7 Tips For Building & Flipping Sites From A Six-Figure Team Of One
When I lost my job as a financial analyst in 2008, I figured it was the perfect time to go all-in on building websites. At the time, my goal was to build up some regular AdSense income so that I didn’t have to go back to a cubicle.
What I didn’t realize at the time was that I was starting down the exciting path of building and flipping sites for a living.
After years of many failures and disappointments, I got good at building affiliate sites. Back then, I just kept the sites and lived off the income. It wasn’t until 2014 that I sold my first site with Empire Flippers. At the time, the multiple was just 20x, but that was enough to get me hooked on building sites to flip.
Since that first sale, I’ve sold over 30 sites that I built myself, in addition to some that I bought and flipped. While you hear a lot about SEOs managing teams and cranking out sites to flip, I do almost everything by myself, only occasionally outsourcing some content and link building.
7 Tips for Solo Site Builders
As a site-building team of one, I regularly get inquiries regarding how my success can be replicated. If you’re wondering the same, let me give you some tips and strategies I’ve learned along the way that have allowed me to develop a successful build and flip model that doesn’t require managing a team.
1. Start with the End in Mind
When I start a new affiliate or content site, I completely map out the site’s architecture, monetization options, traffic growth options, as well as my flipping goals in a spreadsheet. I think of this as my roadmap because it tells me where I’m going and how I’m getting there. You can make a copy of my template here.
For my site architecture plan, I come up with top-level categories for the site and do keyword research to compile at least 100 topics for those categories. Even when I’m creating an affiliate site, I prefer to start with an informational content foundation.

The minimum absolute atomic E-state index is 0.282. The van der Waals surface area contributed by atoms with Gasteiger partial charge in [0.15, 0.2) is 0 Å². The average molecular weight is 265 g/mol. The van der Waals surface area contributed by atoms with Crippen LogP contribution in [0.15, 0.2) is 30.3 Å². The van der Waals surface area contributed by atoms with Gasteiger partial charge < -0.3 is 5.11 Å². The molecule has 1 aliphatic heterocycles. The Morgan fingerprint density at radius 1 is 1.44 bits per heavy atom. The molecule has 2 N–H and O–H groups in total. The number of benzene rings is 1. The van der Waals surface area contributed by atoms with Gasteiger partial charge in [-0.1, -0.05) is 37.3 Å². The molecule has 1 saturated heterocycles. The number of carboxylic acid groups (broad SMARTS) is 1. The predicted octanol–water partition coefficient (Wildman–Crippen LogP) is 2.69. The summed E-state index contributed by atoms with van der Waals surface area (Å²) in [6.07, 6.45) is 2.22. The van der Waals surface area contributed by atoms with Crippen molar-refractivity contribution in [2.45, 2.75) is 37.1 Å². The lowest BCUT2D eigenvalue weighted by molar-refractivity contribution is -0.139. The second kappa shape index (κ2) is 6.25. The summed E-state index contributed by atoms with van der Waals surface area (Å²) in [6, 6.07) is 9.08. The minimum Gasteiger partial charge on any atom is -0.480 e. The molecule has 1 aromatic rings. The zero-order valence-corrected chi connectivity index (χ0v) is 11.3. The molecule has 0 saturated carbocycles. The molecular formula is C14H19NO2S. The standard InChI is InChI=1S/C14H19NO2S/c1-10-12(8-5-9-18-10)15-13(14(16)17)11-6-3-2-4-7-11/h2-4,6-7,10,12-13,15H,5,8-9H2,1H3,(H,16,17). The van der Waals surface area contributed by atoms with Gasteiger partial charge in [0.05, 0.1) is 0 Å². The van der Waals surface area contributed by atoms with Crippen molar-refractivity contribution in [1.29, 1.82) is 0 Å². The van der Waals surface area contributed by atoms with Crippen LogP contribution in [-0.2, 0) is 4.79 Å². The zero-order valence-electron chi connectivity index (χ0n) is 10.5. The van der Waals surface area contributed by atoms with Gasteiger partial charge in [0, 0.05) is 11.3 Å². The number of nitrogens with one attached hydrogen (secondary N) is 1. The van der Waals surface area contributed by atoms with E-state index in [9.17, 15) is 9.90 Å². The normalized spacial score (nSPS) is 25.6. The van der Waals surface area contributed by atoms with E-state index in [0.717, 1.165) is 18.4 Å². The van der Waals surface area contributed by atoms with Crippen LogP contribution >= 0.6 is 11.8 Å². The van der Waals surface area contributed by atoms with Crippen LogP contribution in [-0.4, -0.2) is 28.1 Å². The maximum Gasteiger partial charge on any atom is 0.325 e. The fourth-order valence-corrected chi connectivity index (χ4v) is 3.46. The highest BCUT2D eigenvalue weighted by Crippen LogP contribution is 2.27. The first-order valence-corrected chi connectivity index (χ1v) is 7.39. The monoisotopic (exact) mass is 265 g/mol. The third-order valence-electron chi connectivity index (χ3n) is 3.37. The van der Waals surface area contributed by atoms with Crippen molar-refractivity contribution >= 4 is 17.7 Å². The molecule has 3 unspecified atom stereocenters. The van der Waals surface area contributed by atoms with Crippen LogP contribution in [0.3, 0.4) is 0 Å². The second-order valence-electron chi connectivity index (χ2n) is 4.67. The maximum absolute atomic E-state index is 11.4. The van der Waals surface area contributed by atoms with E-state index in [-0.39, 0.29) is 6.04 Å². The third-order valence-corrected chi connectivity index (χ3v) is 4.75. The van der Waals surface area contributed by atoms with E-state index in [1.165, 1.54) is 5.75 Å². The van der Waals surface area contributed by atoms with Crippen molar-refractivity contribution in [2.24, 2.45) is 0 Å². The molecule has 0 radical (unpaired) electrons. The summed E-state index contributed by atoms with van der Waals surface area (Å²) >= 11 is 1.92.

For my monetization plan, I determine every possible way to monetize the site. Typically, I only focus on affiliate marketing, display ads, private ad sales, and info products. However, I create a complete list of all monetization options so I can refer back it to when a potential buyer wants to know how I’d grow the site.
For my traffic growth plan, I explore all the possibilities for creating new traffic streams to the site. I prefer not to rely solely on Google to send traffic to a website, so I find out where my target audience hangs out so I can target them in those locations. Those locations can be anywhere from Pinterest to Reddit.
For my flipping goals, I choose both a timeline and an income amount, and I flip the site based on whichever comes first. This prevents me from procrastinating or holding onto a website for too long.
2. Break Down the Project into Phases
In my experience, the easiest way to grow and scale a site is to break the process down into smaller phases. Breaking up tasks makes them seem more achievable and prevents the feeling that you’re biting off more than you can chew. I work through a total of three stages for each site that I build with the intent to achieve a quick flip.
Phase one covers the first three months of a site’s life, and that stage focuses on content creation. I do a content sprint where I publish 100 posts as quickly as possible. New content for the site still gets published after reaching 100 live articles, but not with as much urgency.
Phase two covers months four through six of a site’s life, and that stage focuses on traffic growth. In this phase, I plant the seeds to grow traffic streams beyond Google. I’m often interested in traffic streams from platforms like Pinterest and Facebook, and if it makes sense for the site, I start building an email list that I can market to at any time.
Phase three covers months seven through to the sale of the site. Typically, this happens sometime between month 18 and month 24. This stage focuses on leveling up and making sure everything is ready for a sale. I typically audit the site to see if there’s anything I need to do, such as building more links, adding more content, looking for better monetization, or devoting more time to growing other traffic streams.
3. Know Your Limits
It’s essential to recognize your strengths and weaknesses; otherwise, you’ll end up with unnecessary bottlenecks in your process.
For me, guest post outreach is not one of my strengths. When I try to do it myself, it creates a bottleneck in my process. I find it very time-consuming, which is why I outsource all guest post outreach.
I prefer outsourcing as needed compared to hiring a team member. This way, I don’t end up spending too much time or money on something that’s not going to boost the site’s value.
4. Don’t Be Afraid to Look for New Ways